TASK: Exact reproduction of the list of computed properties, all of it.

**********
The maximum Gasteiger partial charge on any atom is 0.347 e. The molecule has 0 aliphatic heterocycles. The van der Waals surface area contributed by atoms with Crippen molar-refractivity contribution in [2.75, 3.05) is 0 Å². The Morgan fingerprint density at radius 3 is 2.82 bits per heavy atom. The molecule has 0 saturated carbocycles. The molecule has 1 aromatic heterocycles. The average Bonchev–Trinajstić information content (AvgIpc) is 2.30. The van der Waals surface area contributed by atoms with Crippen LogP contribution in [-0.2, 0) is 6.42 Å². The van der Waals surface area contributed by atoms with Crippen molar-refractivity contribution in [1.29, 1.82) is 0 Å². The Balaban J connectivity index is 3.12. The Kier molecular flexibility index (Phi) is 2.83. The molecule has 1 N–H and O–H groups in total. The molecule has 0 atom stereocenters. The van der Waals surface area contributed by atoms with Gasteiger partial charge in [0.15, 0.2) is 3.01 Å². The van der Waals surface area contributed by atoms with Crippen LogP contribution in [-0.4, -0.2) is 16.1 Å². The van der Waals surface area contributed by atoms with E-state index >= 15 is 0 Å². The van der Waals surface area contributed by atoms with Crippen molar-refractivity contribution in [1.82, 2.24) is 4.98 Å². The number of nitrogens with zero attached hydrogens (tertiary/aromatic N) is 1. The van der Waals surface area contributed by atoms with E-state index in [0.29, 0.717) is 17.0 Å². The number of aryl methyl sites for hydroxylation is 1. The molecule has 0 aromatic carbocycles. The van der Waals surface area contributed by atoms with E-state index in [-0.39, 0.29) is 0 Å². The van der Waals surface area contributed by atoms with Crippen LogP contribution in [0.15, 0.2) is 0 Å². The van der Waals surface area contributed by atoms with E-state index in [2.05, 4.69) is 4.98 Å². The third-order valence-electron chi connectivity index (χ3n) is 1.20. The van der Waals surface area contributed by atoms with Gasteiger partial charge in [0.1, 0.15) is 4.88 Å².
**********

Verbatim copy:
The maximum Gasteiger partial charge on any atom is 0.347 e. The molecule has 0 aliphatic heterocycles. The van der Waals surface area contributed by atoms with Crippen molar-refractivity contribution in [2.75, 3.05) is 0 Å². The Morgan fingerprint density at radius 3 is 2.82 bits per heavy atom. The molecule has 0 saturated carbocycles. The molecule has 1 aromatic heterocycles. The average Bonchev–Trinajstić information content (AvgIpc) is 2.30. The van der Waals surface area contributed by atoms with Crippen LogP contribution in [-0.2, 0) is 6.42 Å². The van der Waals surface area contributed by atoms with Crippen molar-refractivity contribution in [1.29, 1.82) is 0 Å². The Balaban J connectivity index is 3.12. The Kier molecular flexibility index (Phi) is 2.83. The molecule has 1 N–H and O–H groups in total. The molecule has 0 atom stereocenters. The van der Waals surface area contributed by atoms with Gasteiger partial charge in [0.15, 0.2) is 3.01 Å². The van der Waals surface area contributed by atoms with Crippen LogP contribution in [-0.4, -0.2) is 16.1 Å². The van der Waals surface area contributed by atoms with E-state index >= 15 is 0 Å². The van der Waals surface area contributed by atoms with Crippen molar-refractivity contribution in [1.82, 2.24) is 4.98 Å². The number of nitrogens with zero attached hydrogens (tertiary/aromatic N) is 1. The van der Waals surface area contributed by atoms with E-state index in [0.29, 0.717) is 17.0 Å². The number of aryl methyl sites for hydroxylation is 1. The molecule has 0 aromatic carbocycles. The van der Waals surface area contributed by atoms with E-state index in [-0.39, 0.29) is 0 Å². The van der Waals surface area contributed by atoms with Crippen LogP contribution in [0.15, 0.2) is 0 Å². The van der Waals surface area contributed by atoms with E-state index in [2.05, 4.69) is 4.98 Å². The third-order valence-electron chi connectivity index (χ3n) is 1.20. The van der Waals surface area contributed by atoms with Gasteiger partial charge in [0.1, 0.15) is 4.88 Å².